First the calm. Then the storm…Escaping DC during the dog days of summer is one of the smartest moves Washington Metro Police Lieutenant Samantha Holland ever made. Beach walks aren’t quite as romantic with the Secret Service in tow, but Sam and her husband, Vice President Nick Cappuano, cherish the chance to recharge and reconnect—especially with a scandal swirling around the administration.No sooner are they back home than a fatal drive-by shooting sets the city on edge. The teenage victim is barely older than Sam and Nick’s son, Scotty. As more deaths follow, Sam and her team play beat the clock to stop the ruthless killers. With Nick facing his greatest challenge—one that could drastically change all their lives and even end Sam’s career—will the mounting pressure deepen or damage their bond?
As a foul mouthed police woman who gets into conflict with her coworkers, Sam is utterly believable, especially when she gets decked for investigating one of her own as the suspected sniper behind a wave of murders. But it gets a little harder to visualize this same hard-as-nails cop in her other roles as second lady, wife to Nick, the Vice President of the United States, mama bear to teenage son Scotty and match maker to all her friends. In a previous installment in the Fatal series, Sam’s ex-husband was killed, presumably in a crime masterminded by the President’s son. Now, the Commander-in-Chief may be being impeached and Sam’s husband, Nick, seems poised to become President, a job neither of them is ready to have take their lives over. After a quick vacation, Sam is jolted back to work when a sniper starts picking off random victims in the streets of DC and she and her team count six bodies before they finally get a lead in the case. Over the course of 400 pages, readers are treated to an overwhelming number of romantic scenes between Sam and Nick, barely disguised workplace violence and more references to Sam’s irresistibility than we can count.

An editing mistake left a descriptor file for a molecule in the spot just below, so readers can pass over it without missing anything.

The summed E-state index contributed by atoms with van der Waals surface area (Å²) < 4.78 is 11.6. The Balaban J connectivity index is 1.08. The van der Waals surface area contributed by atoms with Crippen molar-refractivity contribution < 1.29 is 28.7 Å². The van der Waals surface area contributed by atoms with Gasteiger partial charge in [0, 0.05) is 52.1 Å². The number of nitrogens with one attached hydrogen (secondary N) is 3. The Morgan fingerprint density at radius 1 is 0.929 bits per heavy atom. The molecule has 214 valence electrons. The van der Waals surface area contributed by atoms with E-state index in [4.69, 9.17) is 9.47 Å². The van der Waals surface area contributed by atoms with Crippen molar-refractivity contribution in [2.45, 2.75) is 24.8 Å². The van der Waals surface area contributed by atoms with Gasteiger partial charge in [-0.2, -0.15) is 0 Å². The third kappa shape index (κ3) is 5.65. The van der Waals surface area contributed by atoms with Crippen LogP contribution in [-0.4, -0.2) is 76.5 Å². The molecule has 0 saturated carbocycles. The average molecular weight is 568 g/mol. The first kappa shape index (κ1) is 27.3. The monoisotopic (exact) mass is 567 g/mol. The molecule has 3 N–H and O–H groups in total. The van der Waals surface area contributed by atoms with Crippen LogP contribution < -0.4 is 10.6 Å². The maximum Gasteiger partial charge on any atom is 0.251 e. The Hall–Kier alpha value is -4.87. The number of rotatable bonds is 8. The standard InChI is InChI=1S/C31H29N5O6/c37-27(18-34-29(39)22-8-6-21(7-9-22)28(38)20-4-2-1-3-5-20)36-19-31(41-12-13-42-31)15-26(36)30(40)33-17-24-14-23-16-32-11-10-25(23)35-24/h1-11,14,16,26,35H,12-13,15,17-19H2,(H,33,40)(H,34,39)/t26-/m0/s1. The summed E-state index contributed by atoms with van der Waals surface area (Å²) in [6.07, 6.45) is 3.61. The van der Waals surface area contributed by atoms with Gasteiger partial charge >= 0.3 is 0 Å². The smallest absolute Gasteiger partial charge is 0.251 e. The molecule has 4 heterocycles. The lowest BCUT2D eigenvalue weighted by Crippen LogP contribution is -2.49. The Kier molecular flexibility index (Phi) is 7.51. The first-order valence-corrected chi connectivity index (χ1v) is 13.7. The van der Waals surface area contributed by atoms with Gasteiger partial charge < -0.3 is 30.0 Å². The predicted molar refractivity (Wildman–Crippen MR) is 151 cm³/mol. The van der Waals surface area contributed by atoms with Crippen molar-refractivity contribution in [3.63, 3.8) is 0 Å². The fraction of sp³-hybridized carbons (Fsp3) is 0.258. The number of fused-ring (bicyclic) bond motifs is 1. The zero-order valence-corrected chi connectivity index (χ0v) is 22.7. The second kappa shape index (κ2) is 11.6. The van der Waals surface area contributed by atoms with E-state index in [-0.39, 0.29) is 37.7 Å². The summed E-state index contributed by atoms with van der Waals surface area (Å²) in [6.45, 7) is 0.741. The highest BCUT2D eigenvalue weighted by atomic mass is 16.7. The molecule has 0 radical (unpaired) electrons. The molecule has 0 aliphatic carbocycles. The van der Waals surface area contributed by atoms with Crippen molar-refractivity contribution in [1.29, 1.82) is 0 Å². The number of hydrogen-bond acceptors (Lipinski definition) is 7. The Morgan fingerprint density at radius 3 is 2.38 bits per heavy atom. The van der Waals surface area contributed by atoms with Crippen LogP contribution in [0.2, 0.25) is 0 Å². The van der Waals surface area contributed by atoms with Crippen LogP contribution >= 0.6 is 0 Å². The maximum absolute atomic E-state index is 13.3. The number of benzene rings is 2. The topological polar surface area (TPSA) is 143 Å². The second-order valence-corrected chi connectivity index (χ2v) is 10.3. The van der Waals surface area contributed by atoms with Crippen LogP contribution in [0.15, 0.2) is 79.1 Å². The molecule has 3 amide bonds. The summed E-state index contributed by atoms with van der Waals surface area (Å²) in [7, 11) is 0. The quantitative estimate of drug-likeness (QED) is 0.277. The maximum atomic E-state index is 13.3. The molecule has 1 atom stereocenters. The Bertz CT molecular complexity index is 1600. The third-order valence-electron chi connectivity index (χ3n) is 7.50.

While there was an active crime investigation woven through the bulk of the book, it wasn’t the political crime that was described in the book blurb. In fact, after the opening chapter, there was very little mention of the situation that threatened to unseat the president. As a political crime novel, Fatal Chaos isn’t it. However, as an example of women’s fiction, Fatal Chaos fulfills its role and does it effortlessly. The story moves quickly from one episode of the couple’s romantic scene to another, with Nick safe in his role as not just supporter to the President but also as supporter of his crime fighting wife. Some of the subplots proved to be way more engaging than others and my only criticism was at a hinted love triangle / obsession that seemed misplaced in a book that had dedicated so much time to playing up said marriage.
The eventual resolution to the sniper case turned out to be a little anticlimactic but overall, this was a fast paced novel where the main romance was between a happily married couple who wanted to share what they had with anyone who would listen to how in love they were. It worked quite well as a standalone novel and while plot lines from previous books were mentioned, it didn’t feel like the reader needed to be familiar with the series to grasp or appreciate the memories.